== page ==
But on this night I summoned all the rebellion I was capable of and in between the times my mother came out to check on me and the time she returned to the house, I sat up! How daring was that! I didn’t get out of the car, but I was able to watch the sun move over the mountain tops when the sun came up far behind the homestead’s mountain. I had never seen anything so beautiful. All shades of pink, peach, rose and red lit up the high floating clouds and then brushed gradually over the mountain as the sun rose.
Sunrises had never been a part of my summer life until this punishment. I always could time it so that I guessed accurately about what time my mother would pop out of the house and stomp over to the car, could time when her fist would pound on the car’s window and her twisted rage filled face would scream at me. And then she would be gone again and I would sit up to be a part, again, of a wondrous process that held me in awe.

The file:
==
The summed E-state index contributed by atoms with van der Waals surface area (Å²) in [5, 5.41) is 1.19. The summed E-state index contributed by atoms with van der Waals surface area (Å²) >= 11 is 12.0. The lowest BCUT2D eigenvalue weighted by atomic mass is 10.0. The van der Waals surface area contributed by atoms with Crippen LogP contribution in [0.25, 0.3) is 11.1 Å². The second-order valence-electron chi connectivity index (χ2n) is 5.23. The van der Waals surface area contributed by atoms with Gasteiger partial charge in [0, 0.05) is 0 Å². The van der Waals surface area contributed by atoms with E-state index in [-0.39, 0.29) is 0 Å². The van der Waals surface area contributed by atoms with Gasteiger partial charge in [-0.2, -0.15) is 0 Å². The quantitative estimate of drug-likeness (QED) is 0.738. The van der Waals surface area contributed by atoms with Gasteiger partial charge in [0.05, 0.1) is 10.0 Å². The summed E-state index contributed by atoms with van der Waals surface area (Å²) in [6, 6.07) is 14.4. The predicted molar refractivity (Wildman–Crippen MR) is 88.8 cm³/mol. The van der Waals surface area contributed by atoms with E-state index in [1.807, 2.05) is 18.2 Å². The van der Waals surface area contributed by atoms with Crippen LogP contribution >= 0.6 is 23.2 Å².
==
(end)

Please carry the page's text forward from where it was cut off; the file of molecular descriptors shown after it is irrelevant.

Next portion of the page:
This was not a punishment that my siblings were meant to see, so before they awakened my mother came out, released me from my night’s prison and told me to go in and cook the family breakfast. That’s where I was when the others arose and they never knew where I had been while they had been soundly sleeping.
What a contrast I experienced between the times of my mother’s appearance and her screaming tirades and the sweet stillness of the mountain as it slept through that short night. How could I have survived, relatively intact, the thousands of my mother’s ingenious punishments if I didn’t have that mountain place to feed and sustain me?
I know now that a severely abused child who has no choice but to survive has to have altered and different ways to receive information and to process experiences. When I think back on this experience on some level it makes me literally sick to my stomach — especially knowing my father was in the house and fully aware of what was taking place and did not intervene.
But the punishment also carries within two jewels. One is that I dared to defy my mother by sitting up. The other is that I had implanted in my being a memory that is by itself precious to me — that of being a witness to and a part of an Alaskan summer sunrise as it came over the mountains surrounding me. I could not stop her punishment of me, but I did make use of what options were available to me. I chose to fix beauty and goodness around this abusive incident and I hold the two together inside of me so that one cannot be separated from the other.